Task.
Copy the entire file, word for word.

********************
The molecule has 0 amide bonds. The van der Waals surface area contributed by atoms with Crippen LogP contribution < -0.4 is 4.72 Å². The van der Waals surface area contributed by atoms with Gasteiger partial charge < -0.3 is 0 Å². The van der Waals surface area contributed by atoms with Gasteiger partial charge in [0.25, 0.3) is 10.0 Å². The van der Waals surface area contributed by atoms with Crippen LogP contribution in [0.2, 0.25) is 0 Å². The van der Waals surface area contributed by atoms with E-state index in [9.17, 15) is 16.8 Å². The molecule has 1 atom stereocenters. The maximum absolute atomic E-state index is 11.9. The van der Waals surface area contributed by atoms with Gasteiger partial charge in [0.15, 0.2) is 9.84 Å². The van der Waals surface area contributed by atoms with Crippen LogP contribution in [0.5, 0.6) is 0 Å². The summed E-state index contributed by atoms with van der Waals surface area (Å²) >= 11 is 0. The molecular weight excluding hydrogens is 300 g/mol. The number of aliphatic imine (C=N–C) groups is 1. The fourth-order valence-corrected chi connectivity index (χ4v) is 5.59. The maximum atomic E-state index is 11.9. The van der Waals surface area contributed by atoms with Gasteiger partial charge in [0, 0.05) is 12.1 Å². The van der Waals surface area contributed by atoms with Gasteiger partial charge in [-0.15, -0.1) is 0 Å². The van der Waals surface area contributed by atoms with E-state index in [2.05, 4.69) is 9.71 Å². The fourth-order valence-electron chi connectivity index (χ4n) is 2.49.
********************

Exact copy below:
The molecule has 0 amide bonds. The van der Waals surface area contributed by atoms with Crippen LogP contribution < -0.4 is 4.72 Å². The van der Waals surface area contributed by atoms with Gasteiger partial charge < -0.3 is 0 Å². The van der Waals surface area contributed by atoms with Gasteiger partial charge in [0.25, 0.3) is 10.0 Å². The van der Waals surface area contributed by atoms with Crippen LogP contribution in [0.2, 0.25) is 0 Å². The van der Waals surface area contributed by atoms with E-state index in [9.17, 15) is 16.8 Å². The molecule has 1 atom stereocenters. The maximum absolute atomic E-state index is 11.9. The van der Waals surface area contributed by atoms with Gasteiger partial charge in [0.15, 0.2) is 9.84 Å². The van der Waals surface area contributed by atoms with Crippen LogP contribution in [0.5, 0.6) is 0 Å². The summed E-state index contributed by atoms with van der Waals surface area (Å²) >= 11 is 0. The molecular weight excluding hydrogens is 300 g/mol. The number of aliphatic imine (C=N–C) groups is 1. The fourth-order valence-corrected chi connectivity index (χ4v) is 5.59. The maximum atomic E-state index is 11.9. The van der Waals surface area contributed by atoms with Gasteiger partial charge in [0, 0.05) is 12.1 Å². The van der Waals surface area contributed by atoms with Gasteiger partial charge in [-0.15, -0.1) is 0 Å². The van der Waals surface area contributed by atoms with E-state index in [2.05, 4.69) is 9.71 Å². The fourth-order valence-electron chi connectivity index (χ4n) is 2.49.